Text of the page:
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2GP decisions released


2GP decisions released

Dunedin (Wednesday, 7 November 2018) – Decisions that set the scene for the development of Dunedin over the next decade have been released.

The Dunedin City Council today released the decision version of the Proposed Second Generation Dunedin City District Plan (2GP), which has a new set of rules for what you can do on your land and how it can be developed.

Now the decisions are out, both the new 2GP rules and the current District Plan rules will apply until any appeals are resolved.

Mayor of Dunedin Dave Cull says the main goal of the 2GP is to sustainably manage the city’s natural and physical resources to meet the needs of current and future generations.

“We want to protect the special features and amenities that residents value, while encouraging development in appropriate places. The 2GP gives greater clarity and certainty about what activities and development can be carried out and where that can happen.”

The decisions are the culmination of more than six years’ work. Following a three year review, that involved two stages of public consultation on issues, strategic directions and options, the 2GP was released for formal submissions in September 2015. It received 1055 submissions and 452 further submissions. The submissions were considered by a panel of six commissioners during hearings which ran from May 2016 to December 2017.

The 2GP Hearings Panel made the decisions on the 2GP on behalf of the DCC. Now the decisions have been released, the panel has been disbanded.

Mr Cull says, “I thank the panel for their dedication and professionalism. We are grateful to all the panel members for their commitment to what has been a very important and demanding process.”

Panel Chair David Collins says, “The panel felt a great responsibility to make the best decisions we could. These decisions will have significant effects on the ability of people and communities in the DCC to use natural and built resources to meet their needs, now and in the future.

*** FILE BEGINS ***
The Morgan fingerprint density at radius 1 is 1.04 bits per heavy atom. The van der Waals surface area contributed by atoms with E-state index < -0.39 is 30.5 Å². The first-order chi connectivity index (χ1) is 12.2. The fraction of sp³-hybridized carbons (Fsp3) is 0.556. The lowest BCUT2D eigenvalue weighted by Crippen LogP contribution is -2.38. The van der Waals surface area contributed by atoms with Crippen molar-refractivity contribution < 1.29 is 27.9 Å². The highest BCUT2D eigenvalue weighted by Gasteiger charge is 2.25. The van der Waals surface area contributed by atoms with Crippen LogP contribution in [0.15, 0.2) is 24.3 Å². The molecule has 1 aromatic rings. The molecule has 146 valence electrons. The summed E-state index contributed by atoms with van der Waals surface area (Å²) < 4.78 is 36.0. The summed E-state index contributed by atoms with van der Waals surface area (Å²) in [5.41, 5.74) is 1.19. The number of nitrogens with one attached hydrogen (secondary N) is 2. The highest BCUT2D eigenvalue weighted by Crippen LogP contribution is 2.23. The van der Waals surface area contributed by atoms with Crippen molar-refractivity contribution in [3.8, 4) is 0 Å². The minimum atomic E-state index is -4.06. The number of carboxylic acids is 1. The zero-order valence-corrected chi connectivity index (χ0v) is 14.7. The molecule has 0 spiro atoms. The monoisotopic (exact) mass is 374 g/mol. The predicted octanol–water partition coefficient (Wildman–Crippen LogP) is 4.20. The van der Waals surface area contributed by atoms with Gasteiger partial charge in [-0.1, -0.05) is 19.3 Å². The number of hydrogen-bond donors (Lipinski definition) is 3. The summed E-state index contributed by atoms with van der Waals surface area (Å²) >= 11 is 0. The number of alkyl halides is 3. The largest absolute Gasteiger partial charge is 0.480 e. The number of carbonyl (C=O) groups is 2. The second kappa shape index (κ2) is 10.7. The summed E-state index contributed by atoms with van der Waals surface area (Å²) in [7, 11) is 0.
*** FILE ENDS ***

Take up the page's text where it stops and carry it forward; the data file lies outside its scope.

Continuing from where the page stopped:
“It has been obvious, particularly with the more controversial 2GP provisions, that there is usually no solution that will satisfy everyone. We can only take into account information put in front of us and weigh up the different perspectives. It is not a matter of finding a technically ‘correct’ decision.”

The panel has produced 29 decision reports, which outline their decisions and the reasons for them.

DCC Planning and Environment Committee Chair Cr David Benson-Pope, who was also a panel member, says any submitter who is not satisfied with the decision on their submission has the right to appeal to the Environment Court.

How long it takes to fully replace the current District Plan depends on the number and nature of appeals. If there are no appeals, the changes will come into force.


DCC City Development Manager Dr Anna Johnson says several briefings on the 2GP are being held. These include targeted briefings for professionals such as architects and surveyors, and for property investors and real estate representatives.

There will also be a public briefing which anyone can attend, to be held on Monday, 12 November, 5pm to 6pm, in the Dunedin Public Art Gallery conference room.

The briefings will cover what has changed between the current plan and the 2GP and give people a chance to ask DCC planners questions about the new rules and how they may affect their properties.

The 2GP, which has about 1600 pages of rules, policies and supporting information, has been prepared as an electronic plan. The decisions and a marked-up version of the plan showing the changes can be viewed online at www.2gp.dunedin.govt.nz.


A summary of some key changes between the current plan and the 2GP